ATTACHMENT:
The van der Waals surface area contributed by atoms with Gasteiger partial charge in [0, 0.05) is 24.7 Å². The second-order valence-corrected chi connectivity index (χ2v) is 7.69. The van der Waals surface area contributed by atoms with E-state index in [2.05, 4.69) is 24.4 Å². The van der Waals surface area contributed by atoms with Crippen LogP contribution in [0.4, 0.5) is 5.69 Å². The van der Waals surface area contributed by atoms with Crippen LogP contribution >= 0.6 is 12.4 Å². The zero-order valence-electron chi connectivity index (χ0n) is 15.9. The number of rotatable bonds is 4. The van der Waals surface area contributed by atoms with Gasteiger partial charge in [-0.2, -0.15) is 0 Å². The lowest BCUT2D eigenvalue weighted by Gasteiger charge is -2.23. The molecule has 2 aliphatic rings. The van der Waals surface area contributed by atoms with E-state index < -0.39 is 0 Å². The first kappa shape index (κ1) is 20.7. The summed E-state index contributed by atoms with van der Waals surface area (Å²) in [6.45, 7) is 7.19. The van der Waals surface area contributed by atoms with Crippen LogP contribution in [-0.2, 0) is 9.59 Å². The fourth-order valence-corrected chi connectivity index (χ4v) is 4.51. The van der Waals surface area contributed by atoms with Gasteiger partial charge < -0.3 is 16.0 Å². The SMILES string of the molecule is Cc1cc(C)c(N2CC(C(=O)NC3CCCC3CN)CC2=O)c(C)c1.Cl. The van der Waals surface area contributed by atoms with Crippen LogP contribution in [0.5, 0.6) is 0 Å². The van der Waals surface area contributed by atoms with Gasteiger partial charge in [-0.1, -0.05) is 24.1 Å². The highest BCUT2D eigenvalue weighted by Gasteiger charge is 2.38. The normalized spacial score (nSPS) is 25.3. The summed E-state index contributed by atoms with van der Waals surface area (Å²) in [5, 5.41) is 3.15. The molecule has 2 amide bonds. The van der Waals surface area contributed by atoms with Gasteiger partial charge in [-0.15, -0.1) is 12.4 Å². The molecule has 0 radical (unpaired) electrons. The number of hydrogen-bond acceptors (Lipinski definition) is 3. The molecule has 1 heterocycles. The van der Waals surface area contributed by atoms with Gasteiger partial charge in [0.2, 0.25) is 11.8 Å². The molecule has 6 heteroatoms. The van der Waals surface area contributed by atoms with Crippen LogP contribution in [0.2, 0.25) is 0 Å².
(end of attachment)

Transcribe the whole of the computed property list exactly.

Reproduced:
The van der Waals surface area contributed by atoms with Gasteiger partial charge in [0, 0.05) is 24.7 Å². The second-order valence-corrected chi connectivity index (χ2v) is 7.69. The van der Waals surface area contributed by atoms with E-state index in [2.05, 4.69) is 24.4 Å². The van der Waals surface area contributed by atoms with Crippen LogP contribution in [0.4, 0.5) is 5.69 Å². The van der Waals surface area contributed by atoms with Crippen LogP contribution >= 0.6 is 12.4 Å². The zero-order valence-electron chi connectivity index (χ0n) is 15.9. The number of rotatable bonds is 4. The van der Waals surface area contributed by atoms with Gasteiger partial charge in [-0.2, -0.15) is 0 Å². The lowest BCUT2D eigenvalue weighted by Gasteiger charge is -2.23. The molecule has 2 aliphatic rings. The van der Waals surface area contributed by atoms with E-state index < -0.39 is 0 Å². The first kappa shape index (κ1) is 20.7. The summed E-state index contributed by atoms with van der Waals surface area (Å²) in [6.45, 7) is 7.19. The van der Waals surface area contributed by atoms with Crippen LogP contribution in [-0.2, 0) is 9.59 Å². The fourth-order valence-corrected chi connectivity index (χ4v) is 4.51. The van der Waals surface area contributed by atoms with Gasteiger partial charge < -0.3 is 16.0 Å². The SMILES string of the molecule is Cc1cc(C)c(N2CC(C(=O)NC3CCCC3CN)CC2=O)c(C)c1.Cl. The van der Waals surface area contributed by atoms with Crippen LogP contribution in [0.5, 0.6) is 0 Å². The van der Waals surface area contributed by atoms with Gasteiger partial charge in [-0.1, -0.05) is 24.1 Å². The highest BCUT2D eigenvalue weighted by Gasteiger charge is 2.38. The normalized spacial score (nSPS) is 25.3. The summed E-state index contributed by atoms with van der Waals surface area (Å²) in [5, 5.41) is 3.15. The molecule has 2 amide bonds. The van der Waals surface area contributed by atoms with Gasteiger partial charge in [-0.15, -0.1) is 12.4 Å². The molecule has 0 radical (unpaired) electrons. The number of hydrogen-bond acceptors (Lipinski definition) is 3. The molecule has 1 heterocycles. The van der Waals surface area contributed by atoms with Gasteiger partial charge in [0.2, 0.25) is 11.8 Å². The molecule has 6 heteroatoms. The van der Waals surface area contributed by atoms with Crippen LogP contribution in [0.2, 0.25) is 0 Å².